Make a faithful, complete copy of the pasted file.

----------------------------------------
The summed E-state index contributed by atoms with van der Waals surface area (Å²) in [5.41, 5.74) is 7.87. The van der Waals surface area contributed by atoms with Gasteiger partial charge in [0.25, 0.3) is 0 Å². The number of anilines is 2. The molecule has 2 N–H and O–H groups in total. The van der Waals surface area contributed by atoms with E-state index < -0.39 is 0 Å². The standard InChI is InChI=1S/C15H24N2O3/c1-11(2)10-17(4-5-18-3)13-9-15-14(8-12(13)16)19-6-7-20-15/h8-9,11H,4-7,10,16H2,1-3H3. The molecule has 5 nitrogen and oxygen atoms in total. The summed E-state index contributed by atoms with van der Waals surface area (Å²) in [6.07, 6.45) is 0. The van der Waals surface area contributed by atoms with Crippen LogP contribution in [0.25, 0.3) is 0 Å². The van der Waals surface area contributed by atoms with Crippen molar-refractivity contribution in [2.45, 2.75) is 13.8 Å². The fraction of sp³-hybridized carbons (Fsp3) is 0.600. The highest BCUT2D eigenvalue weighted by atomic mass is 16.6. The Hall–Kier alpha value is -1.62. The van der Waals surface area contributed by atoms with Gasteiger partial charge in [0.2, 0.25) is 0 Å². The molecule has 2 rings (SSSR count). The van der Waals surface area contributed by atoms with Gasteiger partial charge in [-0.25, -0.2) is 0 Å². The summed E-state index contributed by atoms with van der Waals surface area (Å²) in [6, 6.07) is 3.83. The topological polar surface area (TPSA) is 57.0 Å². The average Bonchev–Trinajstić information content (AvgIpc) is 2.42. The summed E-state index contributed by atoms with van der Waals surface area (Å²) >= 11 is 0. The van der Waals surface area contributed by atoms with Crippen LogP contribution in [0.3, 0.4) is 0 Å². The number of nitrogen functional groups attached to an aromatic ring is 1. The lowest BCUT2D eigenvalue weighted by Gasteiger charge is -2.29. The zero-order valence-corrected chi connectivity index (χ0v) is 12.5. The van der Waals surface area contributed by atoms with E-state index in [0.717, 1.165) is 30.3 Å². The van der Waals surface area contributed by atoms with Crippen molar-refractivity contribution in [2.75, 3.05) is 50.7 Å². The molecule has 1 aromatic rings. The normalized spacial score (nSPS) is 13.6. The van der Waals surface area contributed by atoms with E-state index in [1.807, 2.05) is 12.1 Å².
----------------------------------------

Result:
The summed E-state index contributed by atoms with van der Waals surface area (Å²) in [5.41, 5.74) is 7.87. The van der Waals surface area contributed by atoms with Gasteiger partial charge in [0.25, 0.3) is 0 Å². The number of anilines is 2. The molecule has 2 N–H and O–H groups in total. The van der Waals surface area contributed by atoms with E-state index < -0.39 is 0 Å². The standard InChI is InChI=1S/C15H24N2O3/c1-11(2)10-17(4-5-18-3)13-9-15-14(8-12(13)16)19-6-7-20-15/h8-9,11H,4-7,10,16H2,1-3H3. The molecule has 5 nitrogen and oxygen atoms in total. The summed E-state index contributed by atoms with van der Waals surface area (Å²) in [6.07, 6.45) is 0. The van der Waals surface area contributed by atoms with Crippen LogP contribution in [0.25, 0.3) is 0 Å². The van der Waals surface area contributed by atoms with Crippen molar-refractivity contribution in [2.45, 2.75) is 13.8 Å². The fraction of sp³-hybridized carbons (Fsp3) is 0.600. The highest BCUT2D eigenvalue weighted by atomic mass is 16.6. The Hall–Kier alpha value is -1.62. The van der Waals surface area contributed by atoms with Gasteiger partial charge in [0.2, 0.25) is 0 Å². The molecule has 2 rings (SSSR count). The van der Waals surface area contributed by atoms with Gasteiger partial charge in [-0.25, -0.2) is 0 Å². The summed E-state index contributed by atoms with van der Waals surface area (Å²) in [6, 6.07) is 3.83. The topological polar surface area (TPSA) is 57.0 Å². The average Bonchev–Trinajstić information content (AvgIpc) is 2.42. The summed E-state index contributed by atoms with van der Waals surface area (Å²) >= 11 is 0. The van der Waals surface area contributed by atoms with Crippen LogP contribution in [0.3, 0.4) is 0 Å². The number of nitrogen functional groups attached to an aromatic ring is 1. The lowest BCUT2D eigenvalue weighted by Gasteiger charge is -2.29. The zero-order valence-corrected chi connectivity index (χ0v) is 12.5. The van der Waals surface area contributed by atoms with E-state index in [0.717, 1.165) is 30.3 Å². The van der Waals surface area contributed by atoms with Crippen molar-refractivity contribution in [2.75, 3.05) is 50.7 Å². The molecule has 1 aromatic rings. The normalized spacial score (nSPS) is 13.6. The van der Waals surface area contributed by atoms with E-state index in [1.807, 2.05) is 12.1 Å².